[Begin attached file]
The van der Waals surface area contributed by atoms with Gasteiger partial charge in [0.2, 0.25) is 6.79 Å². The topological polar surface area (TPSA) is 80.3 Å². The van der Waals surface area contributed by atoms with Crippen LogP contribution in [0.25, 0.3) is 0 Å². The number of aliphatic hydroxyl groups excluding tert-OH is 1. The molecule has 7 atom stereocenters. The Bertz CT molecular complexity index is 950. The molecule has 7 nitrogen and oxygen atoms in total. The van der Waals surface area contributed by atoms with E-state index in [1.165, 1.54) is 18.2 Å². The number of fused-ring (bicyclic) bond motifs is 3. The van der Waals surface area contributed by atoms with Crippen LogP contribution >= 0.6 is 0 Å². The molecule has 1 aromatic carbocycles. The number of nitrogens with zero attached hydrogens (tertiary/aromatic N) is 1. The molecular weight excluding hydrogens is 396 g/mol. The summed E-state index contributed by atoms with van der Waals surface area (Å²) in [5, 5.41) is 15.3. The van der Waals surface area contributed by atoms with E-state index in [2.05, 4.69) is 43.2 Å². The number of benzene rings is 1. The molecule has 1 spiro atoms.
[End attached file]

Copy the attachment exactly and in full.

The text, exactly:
The van der Waals surface area contributed by atoms with Gasteiger partial charge in [0.2, 0.25) is 6.79 Å². The topological polar surface area (TPSA) is 80.3 Å². The van der Waals surface area contributed by atoms with Crippen LogP contribution in [0.25, 0.3) is 0 Å². The number of aliphatic hydroxyl groups excluding tert-OH is 1. The molecule has 7 atom stereocenters. The Bertz CT molecular complexity index is 950. The molecule has 7 nitrogen and oxygen atoms in total. The van der Waals surface area contributed by atoms with E-state index in [1.165, 1.54) is 18.2 Å². The number of fused-ring (bicyclic) bond motifs is 3. The van der Waals surface area contributed by atoms with Crippen LogP contribution >= 0.6 is 0 Å². The molecule has 1 aromatic carbocycles. The number of nitrogens with zero attached hydrogens (tertiary/aromatic N) is 1. The molecular weight excluding hydrogens is 396 g/mol. The summed E-state index contributed by atoms with van der Waals surface area (Å²) in [5, 5.41) is 15.3. The van der Waals surface area contributed by atoms with E-state index in [2.05, 4.69) is 43.2 Å². The number of benzene rings is 1. The molecule has 1 spiro atoms.